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Cuterebra sp. flies are large, hairy, and characterized by the absence of a functional mouth. Their life span is short, and aimed only at the reproduction of the species. The larvae of several species of the Cuterebra sp. flies can infest rabbits and other lagomorphs. They include Cuterebra buccata, C. cuniculi, C. lepivora, C. abdominalis, C. jelloni, C. ruficrus, and C. lepusculi. The parasitic larvae of these flies can infest human beings and other animals as well, including dogs, foxes, cats, and minks. Unlike with fly-strike, a Cuterebra sp. larva strike is not linked to poor hygiene. Indeed, the eggs are not deposited on skin soiled with urine or excrement, but near the entrance to a rabbit burrow, other lagomorph nests, or near an outdoor rabbit hutch. House rabbits can also be struck by botfly larvae, when a fly enters a home, and deposits eggs in the rabbit's living environment. When the botfly larva emerges from the egg, it will migrate onto a (wild) rabbit, cottontail, or hare. It enters the body of its host through the skin (breaks in the skin or any natural openings), after which it penetrates the mucosa. The larva will migrate further in the body, using the trachea and the abdominal cavity to move to a subcutaneous location. There it will develop a 2 to 3 cm long furunculoid cystic structure, with a fistula (respiratory hole) at the surface of the skin, and swelling of the subcutaneous tissues.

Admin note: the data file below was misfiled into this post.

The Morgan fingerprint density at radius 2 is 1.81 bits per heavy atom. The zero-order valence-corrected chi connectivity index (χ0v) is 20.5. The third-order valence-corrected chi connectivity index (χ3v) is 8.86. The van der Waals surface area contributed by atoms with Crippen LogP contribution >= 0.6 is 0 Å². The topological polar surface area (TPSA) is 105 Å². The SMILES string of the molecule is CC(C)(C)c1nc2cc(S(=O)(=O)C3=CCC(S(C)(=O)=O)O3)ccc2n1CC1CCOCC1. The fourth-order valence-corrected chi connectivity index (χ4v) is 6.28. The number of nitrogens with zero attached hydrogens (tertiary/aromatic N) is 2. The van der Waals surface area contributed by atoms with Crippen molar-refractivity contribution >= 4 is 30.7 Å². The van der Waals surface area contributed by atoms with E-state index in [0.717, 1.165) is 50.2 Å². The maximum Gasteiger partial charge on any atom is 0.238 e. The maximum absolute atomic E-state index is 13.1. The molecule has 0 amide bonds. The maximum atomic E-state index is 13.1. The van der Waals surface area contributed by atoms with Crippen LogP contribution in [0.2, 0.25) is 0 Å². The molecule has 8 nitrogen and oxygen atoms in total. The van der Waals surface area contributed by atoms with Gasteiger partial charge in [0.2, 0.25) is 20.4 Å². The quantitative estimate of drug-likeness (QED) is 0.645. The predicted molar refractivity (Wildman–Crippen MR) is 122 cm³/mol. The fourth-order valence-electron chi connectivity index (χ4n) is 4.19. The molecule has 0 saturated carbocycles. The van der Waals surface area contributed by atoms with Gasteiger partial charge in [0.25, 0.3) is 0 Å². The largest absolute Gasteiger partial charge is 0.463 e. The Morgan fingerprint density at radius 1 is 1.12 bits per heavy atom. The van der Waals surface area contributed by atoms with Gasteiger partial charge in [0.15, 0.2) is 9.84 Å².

Lat: 36.22, Long: -81.74
Spotted on Jun 19, 2013
Submitted on Jun 19, 2013
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